eggnog cinnamon swirl bread

The Christmas season always brings with it a flood of memories and emotions for me (all of which, mind you, are grossly exaggerated right now thanks to my physical status. Pretty sure I teared up after watching a life insurance commercial the other day). It reminds me of gatherings with old friends; glittering, nostalgic memories of waiting for Santa to come deliver our presents on Christmas Eve; spending my first Christmas with my husband when he surprised me by decorating our entire place (indoors) with Christmas lights.

It also reminds me of the ones I’ve loved and lost — my sweet grandfathers who never ceased to make me laugh and whom I miss terribly with an aching, gutting feeling every year as the snow begins to fall; and my loving aunt, whose two young boys will be without their mother for the first time this holiday.

Most of all, it reminds of how ridiculously blessed we are in this life. I say this humbly, because I know there are so many hurting and alone this season. Sometimes I feel that pain in my own life, too. And sometimes I feel it for others so much that I become paralyzed with indecision on how to help them. Do I send cookies? A card? Do I just offer a hug? A sympathetic tweet or Facebook message? Will I sound selfish? Aloof? Sometimes I feel like a drop of a few coins in a red bucket outside of the mall just isn’t helpful, so I don’t even do it. Sometimes I clean out our cupboards and completely forget to set aside a few pantry items for the local food shelf. We send money to a child in India, but sometimes I forget we even divvy out that payment every month. Is that enough? Why do I become so overwhelmed by the needs of others that I neglect them?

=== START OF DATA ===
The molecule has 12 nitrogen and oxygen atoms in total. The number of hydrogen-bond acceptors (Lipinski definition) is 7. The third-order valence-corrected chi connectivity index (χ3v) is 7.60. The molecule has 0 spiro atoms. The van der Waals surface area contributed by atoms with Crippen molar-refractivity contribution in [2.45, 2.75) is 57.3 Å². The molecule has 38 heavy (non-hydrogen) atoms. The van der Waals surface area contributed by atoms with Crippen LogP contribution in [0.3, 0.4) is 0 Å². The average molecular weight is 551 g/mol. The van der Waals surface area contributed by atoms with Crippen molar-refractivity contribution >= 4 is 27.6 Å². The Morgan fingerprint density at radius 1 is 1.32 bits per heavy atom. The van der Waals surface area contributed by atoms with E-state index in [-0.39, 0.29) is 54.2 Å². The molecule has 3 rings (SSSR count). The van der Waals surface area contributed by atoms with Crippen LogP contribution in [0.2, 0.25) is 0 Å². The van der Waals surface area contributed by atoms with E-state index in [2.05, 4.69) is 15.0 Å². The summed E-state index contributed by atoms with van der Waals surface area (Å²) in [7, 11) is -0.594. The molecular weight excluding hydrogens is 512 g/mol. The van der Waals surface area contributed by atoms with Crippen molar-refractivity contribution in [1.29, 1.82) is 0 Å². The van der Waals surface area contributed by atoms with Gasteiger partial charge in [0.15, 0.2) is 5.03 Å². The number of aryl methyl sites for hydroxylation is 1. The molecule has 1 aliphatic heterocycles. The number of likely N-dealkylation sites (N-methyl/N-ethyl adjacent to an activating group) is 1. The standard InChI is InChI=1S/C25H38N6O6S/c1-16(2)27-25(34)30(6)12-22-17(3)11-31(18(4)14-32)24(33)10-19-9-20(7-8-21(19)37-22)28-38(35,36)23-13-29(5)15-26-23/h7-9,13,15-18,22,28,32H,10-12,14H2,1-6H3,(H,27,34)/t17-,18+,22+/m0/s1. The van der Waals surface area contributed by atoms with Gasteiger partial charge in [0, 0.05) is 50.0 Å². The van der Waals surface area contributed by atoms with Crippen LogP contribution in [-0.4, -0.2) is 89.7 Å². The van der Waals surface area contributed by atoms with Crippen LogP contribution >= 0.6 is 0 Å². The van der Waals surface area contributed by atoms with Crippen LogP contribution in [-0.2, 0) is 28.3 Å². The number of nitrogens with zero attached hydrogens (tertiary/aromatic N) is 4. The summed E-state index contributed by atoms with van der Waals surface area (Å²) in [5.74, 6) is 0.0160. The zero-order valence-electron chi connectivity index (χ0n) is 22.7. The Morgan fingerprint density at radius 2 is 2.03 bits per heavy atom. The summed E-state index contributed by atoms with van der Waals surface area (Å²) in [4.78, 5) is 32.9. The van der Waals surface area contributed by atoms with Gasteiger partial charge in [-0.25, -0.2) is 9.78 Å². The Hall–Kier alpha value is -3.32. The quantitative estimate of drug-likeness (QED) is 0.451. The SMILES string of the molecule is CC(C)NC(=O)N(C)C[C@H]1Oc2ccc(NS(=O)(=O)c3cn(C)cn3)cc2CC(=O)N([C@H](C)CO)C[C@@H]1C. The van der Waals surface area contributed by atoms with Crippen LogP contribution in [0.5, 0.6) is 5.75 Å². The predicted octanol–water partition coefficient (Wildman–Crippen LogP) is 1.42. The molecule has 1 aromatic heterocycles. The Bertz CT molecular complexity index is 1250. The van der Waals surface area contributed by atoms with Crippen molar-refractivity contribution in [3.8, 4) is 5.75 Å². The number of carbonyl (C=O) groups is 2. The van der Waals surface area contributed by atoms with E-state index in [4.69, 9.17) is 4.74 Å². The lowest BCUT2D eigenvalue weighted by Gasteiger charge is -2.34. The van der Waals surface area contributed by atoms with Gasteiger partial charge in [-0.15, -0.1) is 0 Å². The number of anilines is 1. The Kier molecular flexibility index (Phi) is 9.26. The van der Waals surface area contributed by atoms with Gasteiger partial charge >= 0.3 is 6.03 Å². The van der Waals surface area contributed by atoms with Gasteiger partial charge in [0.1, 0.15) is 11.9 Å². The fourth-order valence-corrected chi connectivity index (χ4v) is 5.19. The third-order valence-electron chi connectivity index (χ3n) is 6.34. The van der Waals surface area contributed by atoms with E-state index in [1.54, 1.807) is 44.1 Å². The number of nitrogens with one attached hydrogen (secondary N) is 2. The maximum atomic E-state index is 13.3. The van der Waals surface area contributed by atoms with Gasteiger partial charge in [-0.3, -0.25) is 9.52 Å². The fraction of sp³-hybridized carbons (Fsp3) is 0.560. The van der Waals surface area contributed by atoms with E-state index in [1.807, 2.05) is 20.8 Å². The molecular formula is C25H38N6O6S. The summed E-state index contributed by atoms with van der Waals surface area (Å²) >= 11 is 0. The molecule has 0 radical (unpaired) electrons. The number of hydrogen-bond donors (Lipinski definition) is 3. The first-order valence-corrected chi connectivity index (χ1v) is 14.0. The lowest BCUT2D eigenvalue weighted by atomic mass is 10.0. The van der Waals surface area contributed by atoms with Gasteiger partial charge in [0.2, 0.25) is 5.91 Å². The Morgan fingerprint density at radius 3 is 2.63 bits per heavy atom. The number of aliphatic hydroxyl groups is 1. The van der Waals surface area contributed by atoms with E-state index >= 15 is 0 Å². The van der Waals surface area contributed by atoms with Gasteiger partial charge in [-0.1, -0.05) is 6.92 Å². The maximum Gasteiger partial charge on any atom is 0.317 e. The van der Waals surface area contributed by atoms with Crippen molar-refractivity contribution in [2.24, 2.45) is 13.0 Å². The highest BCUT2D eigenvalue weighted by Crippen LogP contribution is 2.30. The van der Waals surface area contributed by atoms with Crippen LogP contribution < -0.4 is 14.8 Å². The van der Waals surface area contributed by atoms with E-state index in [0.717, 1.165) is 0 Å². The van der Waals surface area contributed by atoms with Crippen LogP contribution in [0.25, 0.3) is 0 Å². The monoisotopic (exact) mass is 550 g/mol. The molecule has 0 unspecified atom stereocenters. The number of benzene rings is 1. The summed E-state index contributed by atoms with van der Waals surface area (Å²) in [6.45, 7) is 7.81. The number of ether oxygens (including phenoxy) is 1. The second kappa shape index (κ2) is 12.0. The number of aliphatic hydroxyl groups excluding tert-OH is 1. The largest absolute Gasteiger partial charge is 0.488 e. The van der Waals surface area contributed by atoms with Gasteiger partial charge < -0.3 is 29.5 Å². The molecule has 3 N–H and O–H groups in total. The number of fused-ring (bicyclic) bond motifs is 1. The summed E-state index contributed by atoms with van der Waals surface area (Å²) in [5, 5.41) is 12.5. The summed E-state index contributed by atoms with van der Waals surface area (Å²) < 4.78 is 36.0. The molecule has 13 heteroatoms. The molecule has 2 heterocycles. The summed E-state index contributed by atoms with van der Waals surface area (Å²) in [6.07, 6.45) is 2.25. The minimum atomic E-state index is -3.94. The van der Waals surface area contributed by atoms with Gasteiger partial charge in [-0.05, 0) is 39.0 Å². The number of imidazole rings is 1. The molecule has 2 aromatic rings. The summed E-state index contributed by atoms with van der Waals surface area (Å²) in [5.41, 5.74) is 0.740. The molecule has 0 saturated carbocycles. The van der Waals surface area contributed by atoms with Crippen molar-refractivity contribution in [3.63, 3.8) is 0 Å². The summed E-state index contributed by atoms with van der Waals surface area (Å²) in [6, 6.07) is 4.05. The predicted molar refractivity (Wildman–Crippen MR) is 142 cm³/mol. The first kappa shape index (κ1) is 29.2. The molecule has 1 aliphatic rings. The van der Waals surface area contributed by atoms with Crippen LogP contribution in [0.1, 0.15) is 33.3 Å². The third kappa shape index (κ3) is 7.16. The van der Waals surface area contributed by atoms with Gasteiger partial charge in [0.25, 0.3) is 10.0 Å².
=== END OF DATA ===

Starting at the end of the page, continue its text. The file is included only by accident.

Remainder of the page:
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sweet potato-marshmallow cinnamon rolls

Sometimes I wonder if I could be one of those people who literally eats the exact same foods every day for his or her entire life. I mean, it would be convenient and there are plenty of foods I love enough to eat on a daily basis. Mashed potatoes are one of them. Same goes for peanut butter and jelly. Bread, duh. I could probably live on enchiladas, too, and cookie dough ice cream for dessert.

But then I think about all those other foods I love that would be neglected (like my beloved brussels sprouts, or macaroni and cheese, or my mom’s spaghetti sauce) and I realize that eating the same foods every day for my whole life would be a real drag (these are the things that take up space in my brain sometimes, I know).

One thing I could eat every day — if my hips would allow it, anyway — are breakfast rolls, reason being because there are so many variations you could make. Like these gingerbread rolls, for instance. Or these raspberry-filled ones, or these Meyer lemon poppy seed ones. Most likely, however, I’d go for these sweet potato-marshmallow cinnamon rolls time and time again because… well, I don’t think that really requires an explanation, do you?

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pumpkin cranberry twists

OK so yes, it’s not even Halloween yet and I’m about to talk about Thanksgiving. But if you’re one of those way-way-ahead Thanksgiving planners, you’ve probably already got most of the menu hashed out for the big day.

Me? Well, I’ve got the rolls covered!